A decade of pride
A city-based platform for the desi queer community celebrates its 10th anniversary with an evening of short story theatre
For a platform that was created as a safe space for Asians who identify as queer to share their stories, and to offer a chance to connect them with other queer folk, it's fitting that its 10th anniversary falls in the year that will go down in history as a landmark year for the Indian LGBTQI community. And as the Gaysi Family comes together to celebrate the milestone this Sunday, toasts will also be raised to the two-month-old Supreme Court judgement that finally acknowledged same-sex love.
Started by Priya Gangwani and Sakshi Juneja, the platform has often featured collaborations with the creative arts, and this time, the founders have joined hands with the theatre company Patchworks Ensemble for the production Pinky Promise that weaves together six short stories written specially for the occasion.
"We approached around 15 writers, whose queer sensibilities ensured us that the stories they would write will not be caricatures of people belonging to the community. We were also keen on including stories that go beyond same-sex love; so you will see snippets of everyday life in them, which may not necessarily have a beginning or ending," shares Juneja.
Sheena Khalid, who started the ensemble with Puja Sarup and is known for the critically acclaimed production, The Gentlemen's Club AKA Tape, was part of the curatorial process. With each piece different from the other, "you'll see a trans woman navigating airport security in one story, and the generational difference between a girl and her mother in another," she informs.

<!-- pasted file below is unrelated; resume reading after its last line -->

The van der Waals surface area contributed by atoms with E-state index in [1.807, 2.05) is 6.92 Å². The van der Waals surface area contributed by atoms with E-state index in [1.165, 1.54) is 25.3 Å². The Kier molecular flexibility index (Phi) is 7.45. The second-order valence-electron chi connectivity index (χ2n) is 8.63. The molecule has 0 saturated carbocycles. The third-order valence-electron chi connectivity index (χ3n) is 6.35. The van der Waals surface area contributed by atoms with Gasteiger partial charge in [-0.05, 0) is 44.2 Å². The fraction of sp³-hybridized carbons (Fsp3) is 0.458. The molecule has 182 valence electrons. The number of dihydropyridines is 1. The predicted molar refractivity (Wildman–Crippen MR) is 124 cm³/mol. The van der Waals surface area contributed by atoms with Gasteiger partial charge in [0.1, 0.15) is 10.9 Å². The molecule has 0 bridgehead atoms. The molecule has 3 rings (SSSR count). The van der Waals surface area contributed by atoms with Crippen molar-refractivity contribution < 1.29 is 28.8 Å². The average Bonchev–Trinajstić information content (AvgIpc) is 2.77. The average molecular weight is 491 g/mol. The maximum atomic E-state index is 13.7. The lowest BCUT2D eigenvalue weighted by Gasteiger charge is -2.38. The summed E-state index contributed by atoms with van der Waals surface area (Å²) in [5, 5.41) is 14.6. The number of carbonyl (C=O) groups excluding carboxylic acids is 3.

Rehearsal in progress
Through the course of the year, the Gaysi Family plans to take the production to other cities, bringing more stories under its fold. "Our next project soon after the premiere of Pinky Promise is taking the Zine Bazaar to Delhi," says Juneja, referring to the platform for self-published literature on personal narratives around the theme of identity that they curate.
How do the co-founders look back on this 10-year journey, which in a way can also be called the microcosm of the journey of the LGBTQI community's struggle for its rights in India? "It has been a very humbling experience. Both Priya and I hail from very different backgrounds, and we had no language [for the articulation of the concerns of the community]. So, it has also been a personal journey of how we have grown with Gaysi," she says.
An artwork by artist Sanika commemorating the platform’s completion of 10 years - posters such as these are regularly featured on it
Khalid, whose plays delve deep into stories about and by women, recalls her experience of taking The Gentleman's Tape to Lucknow and Guwahati. "It is a drag king show with lesbian characters and a drag queen. In Guwahati, we performed before 650 audience members, and in both cities, the response was overwhelming," she says. "I am a really hopeful person. And from here on, things can only get better."
On December 9, 5 pm and 8 pm
At House of Party, off Link Road, Andheri West.
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